2. What are the most common strengths of accepted papers and what are the fatal errors authros most often make?
3. Complete and discuss the following sentence: “When a young scholar gets a rejection letter, the first thing they should do is …”
Anytime anyone gets a rejection letter, they need to put the comments away for a day at least before they look at it again…… the knee-jerk reaction would only cause aggravation and the conclusions drawn would be based on emotions of anger and disappointment. But if the authors can read the comments objectively, then the merits of the feedback can be readily seen. While reviewers recognize that no paper is perfect, the issue is how far is the paper from the finish line? Does it have the prerequisites to run the marathon? If it is perceived to be not having them, then the paper gets rejected. The best remedy for this is to have the paper read by the relevant experts and address their comments before submitting it formally to the Journal of Marketing.
4. Consumer Behavior, Strategy, and Quantitiave papers — Who should submit work to the Journal of Marketing?
5. What are the challenges facing the Journal of Marketing?
6. What is the role of theory in an impactful paper?
Theory is useful to explain a phenomena observed in a study. The validity of the findings can be established well with the right theoretical support. If it is a new area, then a rigorous empirical analysis should be sufficient. One can also look at other disciplines for an analogy. Alternatively, one can explore additional datasets to illustrate the robustness of the findings. Theory is not a requirement for every paper. Also, multiple theories can explain a finding, contradict a finding or even negate a finding. Surprise findings are the most difficult to publish as the bar is raised even higher for scrutiny of contribution. At the same time, these type of papers are the most impactful. An example of a recent JM paper where the conventional wisdom suggested one thing and the authors and found the opposite is cited below. In this study, the authors showed that contrary to what extant theory and managerial wisdom suggests, the “strategic” frontline employee ‘s performance is impacted more by his/her influence of both the internal business team and external business partners , than by his/ her influence on customers. In another such study with counter-intuitive findings, its authors established how offering small monetary benefits to customers as a way of thanking them is in fact, less beneficial than presenting them with simple verbal acknowledgements owing to the “trivialization effect” of monetary benefits. The references are given here:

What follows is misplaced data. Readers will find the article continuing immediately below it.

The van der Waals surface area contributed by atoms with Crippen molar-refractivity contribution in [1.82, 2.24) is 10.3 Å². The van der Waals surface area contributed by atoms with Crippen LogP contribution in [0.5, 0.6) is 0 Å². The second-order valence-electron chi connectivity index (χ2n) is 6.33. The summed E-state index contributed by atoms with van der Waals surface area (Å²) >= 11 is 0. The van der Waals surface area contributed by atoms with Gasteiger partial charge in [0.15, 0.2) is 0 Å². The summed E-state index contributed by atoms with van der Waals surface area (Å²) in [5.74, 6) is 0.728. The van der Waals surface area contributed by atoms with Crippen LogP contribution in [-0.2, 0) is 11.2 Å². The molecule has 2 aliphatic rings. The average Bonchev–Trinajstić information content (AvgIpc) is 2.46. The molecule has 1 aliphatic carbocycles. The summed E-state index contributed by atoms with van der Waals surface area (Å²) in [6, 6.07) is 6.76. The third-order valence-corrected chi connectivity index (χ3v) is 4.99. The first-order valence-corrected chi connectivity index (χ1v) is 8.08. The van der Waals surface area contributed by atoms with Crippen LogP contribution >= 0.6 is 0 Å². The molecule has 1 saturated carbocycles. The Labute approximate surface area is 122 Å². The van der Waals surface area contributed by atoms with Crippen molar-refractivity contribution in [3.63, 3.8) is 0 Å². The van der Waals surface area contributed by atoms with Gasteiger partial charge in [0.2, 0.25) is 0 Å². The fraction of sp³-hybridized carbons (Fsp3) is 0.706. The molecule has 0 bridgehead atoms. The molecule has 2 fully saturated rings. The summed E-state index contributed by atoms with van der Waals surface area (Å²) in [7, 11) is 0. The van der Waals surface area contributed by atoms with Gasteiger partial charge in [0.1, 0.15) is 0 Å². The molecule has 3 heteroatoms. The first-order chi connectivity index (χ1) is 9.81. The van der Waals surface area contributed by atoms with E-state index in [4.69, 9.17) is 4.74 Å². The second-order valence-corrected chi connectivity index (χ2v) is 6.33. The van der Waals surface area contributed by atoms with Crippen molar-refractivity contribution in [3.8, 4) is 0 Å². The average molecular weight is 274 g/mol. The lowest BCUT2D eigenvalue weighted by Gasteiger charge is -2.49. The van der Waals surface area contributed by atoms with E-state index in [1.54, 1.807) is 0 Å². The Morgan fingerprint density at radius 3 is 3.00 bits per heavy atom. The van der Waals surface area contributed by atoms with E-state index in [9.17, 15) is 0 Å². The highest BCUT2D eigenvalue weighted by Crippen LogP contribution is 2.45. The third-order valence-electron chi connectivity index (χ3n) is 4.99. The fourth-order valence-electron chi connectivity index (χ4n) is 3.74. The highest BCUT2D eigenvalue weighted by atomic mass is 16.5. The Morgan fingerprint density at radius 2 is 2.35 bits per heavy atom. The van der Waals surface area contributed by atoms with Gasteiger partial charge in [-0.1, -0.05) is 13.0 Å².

- Plouffe, Christopher R., et al. “Does the Customer Matter Most? Exploring Strategic Frontline Employees’ Influence of Customers, the Internal Business Team, and External Business Partners.” Journal of Marketing 80.1 (2016): 106-123. doi: http://dx.doi.org/10.1509/jm.14.0192
- Liu, Peggy J., Cait Lamberton, and Kelly L. Haws. “Should Firms Use Small Financial Benefits to Express Appreciation to Consumers? Understanding and Avoiding Trivialization Effects.” Journal of Marketing 79.3 (2015): 74-90. doi: http://dx.doi.org/10.1509/jm.14.0091